Friday, 26 February 2010
The Court of Appeal gave judgment this week in Financial Services Authority v Amro International SA  EWCA Civ 123. This is an important decision concerning the powers conferred by the Financial Services and Markets Act (2000) on the Financial Services Authority to support overseas regulators. A summary of the decision has been provided here by the ICLR as part of its free WLR Daily service.
Thursday, 25 February 2010
The Takeover Panel Code Committee has announced the start of a review of the Takeover Code, in the light of what it describes as "recent commentary and public discussion, and suggestions for consideration from the Secretary of State for Business, Innovation and Skills and others". The Committee states that a consultation paper will be published "as soon as practicable". Meanwhile, further information about its review is available here (pdf).
A couple of High Court decisions concerning petitions under Section 994 of the Companies Act (2006) - the unfair prejudice remedy - were handed down yesterday: Shah v Shah  EWHC 313 (Ch) and Sharafi v Woven Rugs Ltd  EWHC 230 (Ch).
Whilst not adding anything important to our understanding of Section 994, the decisions provide good examples of conduct that will be regarded as unfairly prejudicial. This said, in Shah an interesting argument was made by the petitioning minority shareholder: that the appointment by a majority shareholder of a director who was not independent of the majority shareholder was unfairly prejudicial under Section 994. The trial judge rejected this argument, observing that the appointment per se of such a director would not be unfairly prejudicial.
Wednesday, 24 February 2010
The Financial Services Bill received its second reading in the House of Lords yesterday and now proceeds to Committee stage for more detailed consideration of its clauses (the date for which has not yet been set). The debate at second reading can be read in Hansard here and watched here (note that debate began at 4.14 pm).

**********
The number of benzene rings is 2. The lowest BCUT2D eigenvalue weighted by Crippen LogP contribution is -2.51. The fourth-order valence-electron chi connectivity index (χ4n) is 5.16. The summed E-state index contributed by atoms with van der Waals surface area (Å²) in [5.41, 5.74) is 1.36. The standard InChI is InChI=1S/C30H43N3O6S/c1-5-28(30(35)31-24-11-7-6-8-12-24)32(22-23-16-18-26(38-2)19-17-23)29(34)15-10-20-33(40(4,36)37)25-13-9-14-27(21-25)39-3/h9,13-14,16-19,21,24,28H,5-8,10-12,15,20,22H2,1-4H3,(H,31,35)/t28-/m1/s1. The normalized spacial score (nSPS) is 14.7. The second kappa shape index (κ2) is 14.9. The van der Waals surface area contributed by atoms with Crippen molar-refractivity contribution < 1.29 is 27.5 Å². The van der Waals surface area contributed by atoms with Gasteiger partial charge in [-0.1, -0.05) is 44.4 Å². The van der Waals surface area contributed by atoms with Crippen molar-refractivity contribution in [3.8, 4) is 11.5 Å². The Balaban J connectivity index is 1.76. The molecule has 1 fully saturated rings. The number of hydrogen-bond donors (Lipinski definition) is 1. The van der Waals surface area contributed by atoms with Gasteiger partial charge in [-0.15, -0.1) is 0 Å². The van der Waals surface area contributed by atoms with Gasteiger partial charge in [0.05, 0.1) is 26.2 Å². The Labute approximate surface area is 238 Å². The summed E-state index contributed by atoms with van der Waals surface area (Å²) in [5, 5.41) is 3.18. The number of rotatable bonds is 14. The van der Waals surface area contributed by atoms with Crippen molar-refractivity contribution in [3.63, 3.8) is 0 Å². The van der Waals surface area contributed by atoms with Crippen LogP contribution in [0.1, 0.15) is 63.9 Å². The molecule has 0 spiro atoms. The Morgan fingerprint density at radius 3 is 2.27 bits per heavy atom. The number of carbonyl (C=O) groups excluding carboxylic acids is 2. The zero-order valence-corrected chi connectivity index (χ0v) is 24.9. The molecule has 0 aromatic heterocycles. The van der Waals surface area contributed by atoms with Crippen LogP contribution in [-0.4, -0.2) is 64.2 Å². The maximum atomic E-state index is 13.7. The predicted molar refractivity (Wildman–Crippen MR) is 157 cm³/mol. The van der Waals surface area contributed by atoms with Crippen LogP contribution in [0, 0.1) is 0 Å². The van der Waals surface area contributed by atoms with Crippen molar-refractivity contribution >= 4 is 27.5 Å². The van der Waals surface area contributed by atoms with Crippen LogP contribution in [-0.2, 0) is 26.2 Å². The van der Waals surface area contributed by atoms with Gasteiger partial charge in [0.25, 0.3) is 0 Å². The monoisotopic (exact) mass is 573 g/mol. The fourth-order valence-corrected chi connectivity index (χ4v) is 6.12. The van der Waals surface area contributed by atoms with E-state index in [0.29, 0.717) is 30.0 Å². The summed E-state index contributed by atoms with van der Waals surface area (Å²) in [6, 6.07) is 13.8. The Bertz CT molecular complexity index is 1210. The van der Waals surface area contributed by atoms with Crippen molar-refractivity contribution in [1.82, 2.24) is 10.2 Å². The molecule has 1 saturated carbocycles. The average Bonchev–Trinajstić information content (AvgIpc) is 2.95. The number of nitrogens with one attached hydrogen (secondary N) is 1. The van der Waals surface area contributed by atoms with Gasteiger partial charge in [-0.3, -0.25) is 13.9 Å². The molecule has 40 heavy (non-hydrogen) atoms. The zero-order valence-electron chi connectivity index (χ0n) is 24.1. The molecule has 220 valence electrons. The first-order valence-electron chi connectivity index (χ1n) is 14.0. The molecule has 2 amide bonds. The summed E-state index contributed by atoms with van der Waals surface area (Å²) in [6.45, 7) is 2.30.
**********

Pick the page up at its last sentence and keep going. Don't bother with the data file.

The speeches were wide-ranging but common themes included: the effectiveness of the tripartite system of regulation; the desirability of the proposed new consumer financial education body; the issues associated with introducing a mechanism for collective proceedings in respect of financial services claims; the proposed duty on the FSA with regard to firms' remuneration policy; and the power given to HM Treasury in clause 9 to make Regulations concerning the preparation of executive remuneration reports.
With regard to clause 9, Lord Myners, for the Government, stated that a draft copy of the Regulations would be available before Committee stage.
The Committee of European Securities Regulators has updated its very useful summary of the measures taken by its members with regard to short selling.
Tuesday, 23 February 2010
The Financial Services Bill will be debated in the House of Lords today, having reached the second reading stage. A copy of the Bill, as brought forward from the House of Commons, is available here (html) and here (pdf). Further information about the Bill is available here.
The Government has published its response to the recommendations made last year by the Capital Market Development Taskforce: see here and here (pdf).
The Government has expressed its support for many of the recommendations including: ensuring the duties of fund managers and supervisors are clear and enforced; considering consolidating parts of the Companies Office, Securities Commission and the NZX Disciplinary Tribunal into a new market conduct regulator; and making it easier and cheaper for companies to raise capital privately by clarifying and broadening the exemptions to the Securities Act 1978 and Takeovers Act 1993.
Monday, 22 February 2010